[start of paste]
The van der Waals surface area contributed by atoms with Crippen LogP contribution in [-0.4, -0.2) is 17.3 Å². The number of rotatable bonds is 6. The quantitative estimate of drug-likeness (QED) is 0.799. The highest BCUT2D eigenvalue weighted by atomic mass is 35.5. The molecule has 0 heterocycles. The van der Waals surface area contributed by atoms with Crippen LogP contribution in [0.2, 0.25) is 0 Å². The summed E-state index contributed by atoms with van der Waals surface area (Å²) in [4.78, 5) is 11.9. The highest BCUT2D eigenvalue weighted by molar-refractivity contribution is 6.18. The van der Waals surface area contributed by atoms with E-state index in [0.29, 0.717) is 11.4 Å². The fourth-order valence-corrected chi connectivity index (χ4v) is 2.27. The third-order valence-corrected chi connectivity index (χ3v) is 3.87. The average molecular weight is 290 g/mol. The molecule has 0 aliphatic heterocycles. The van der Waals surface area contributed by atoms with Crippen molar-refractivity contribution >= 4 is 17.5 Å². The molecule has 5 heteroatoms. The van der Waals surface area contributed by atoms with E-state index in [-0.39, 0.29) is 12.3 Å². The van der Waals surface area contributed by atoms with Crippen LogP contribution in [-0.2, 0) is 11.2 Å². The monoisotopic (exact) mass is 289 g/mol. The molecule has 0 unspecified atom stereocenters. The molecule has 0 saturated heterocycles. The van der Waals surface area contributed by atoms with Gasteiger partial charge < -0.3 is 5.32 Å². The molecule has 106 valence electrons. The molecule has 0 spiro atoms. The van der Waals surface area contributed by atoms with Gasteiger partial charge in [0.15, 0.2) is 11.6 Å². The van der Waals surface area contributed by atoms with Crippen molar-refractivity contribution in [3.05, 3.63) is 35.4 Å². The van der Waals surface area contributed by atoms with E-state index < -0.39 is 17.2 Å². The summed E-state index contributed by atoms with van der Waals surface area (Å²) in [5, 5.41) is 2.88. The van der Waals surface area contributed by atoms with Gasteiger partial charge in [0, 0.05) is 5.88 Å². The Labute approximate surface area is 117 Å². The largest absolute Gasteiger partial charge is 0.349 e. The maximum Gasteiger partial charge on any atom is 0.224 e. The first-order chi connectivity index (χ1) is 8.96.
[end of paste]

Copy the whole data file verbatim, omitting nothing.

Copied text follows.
The van der Waals surface area contributed by atoms with Crippen LogP contribution in [-0.4, -0.2) is 17.3 Å². The number of rotatable bonds is 6. The quantitative estimate of drug-likeness (QED) is 0.799. The highest BCUT2D eigenvalue weighted by atomic mass is 35.5. The molecule has 0 heterocycles. The van der Waals surface area contributed by atoms with Crippen LogP contribution in [0.2, 0.25) is 0 Å². The summed E-state index contributed by atoms with van der Waals surface area (Å²) in [4.78, 5) is 11.9. The highest BCUT2D eigenvalue weighted by molar-refractivity contribution is 6.18. The van der Waals surface area contributed by atoms with E-state index in [0.29, 0.717) is 11.4 Å². The fourth-order valence-corrected chi connectivity index (χ4v) is 2.27. The third-order valence-corrected chi connectivity index (χ3v) is 3.87. The average molecular weight is 290 g/mol. The molecule has 0 aliphatic heterocycles. The van der Waals surface area contributed by atoms with Crippen molar-refractivity contribution >= 4 is 17.5 Å². The molecule has 5 heteroatoms. The van der Waals surface area contributed by atoms with E-state index in [-0.39, 0.29) is 12.3 Å². The van der Waals surface area contributed by atoms with Crippen LogP contribution in [-0.2, 0) is 11.2 Å². The monoisotopic (exact) mass is 289 g/mol. The molecule has 0 unspecified atom stereocenters. The molecule has 0 saturated heterocycles. The van der Waals surface area contributed by atoms with Gasteiger partial charge < -0.3 is 5.32 Å². The molecule has 106 valence electrons. The molecule has 0 spiro atoms. The van der Waals surface area contributed by atoms with Gasteiger partial charge in [0.15, 0.2) is 11.6 Å². The van der Waals surface area contributed by atoms with Crippen molar-refractivity contribution in [3.05, 3.63) is 35.4 Å². The van der Waals surface area contributed by atoms with E-state index < -0.39 is 17.2 Å². The summed E-state index contributed by atoms with van der Waals surface area (Å²) in [5, 5.41) is 2.88. The van der Waals surface area contributed by atoms with Gasteiger partial charge in [0, 0.05) is 5.88 Å². The Labute approximate surface area is 117 Å². The largest absolute Gasteiger partial charge is 0.349 e. The maximum Gasteiger partial charge on any atom is 0.224 e. The first-order chi connectivity index (χ1) is 8.96.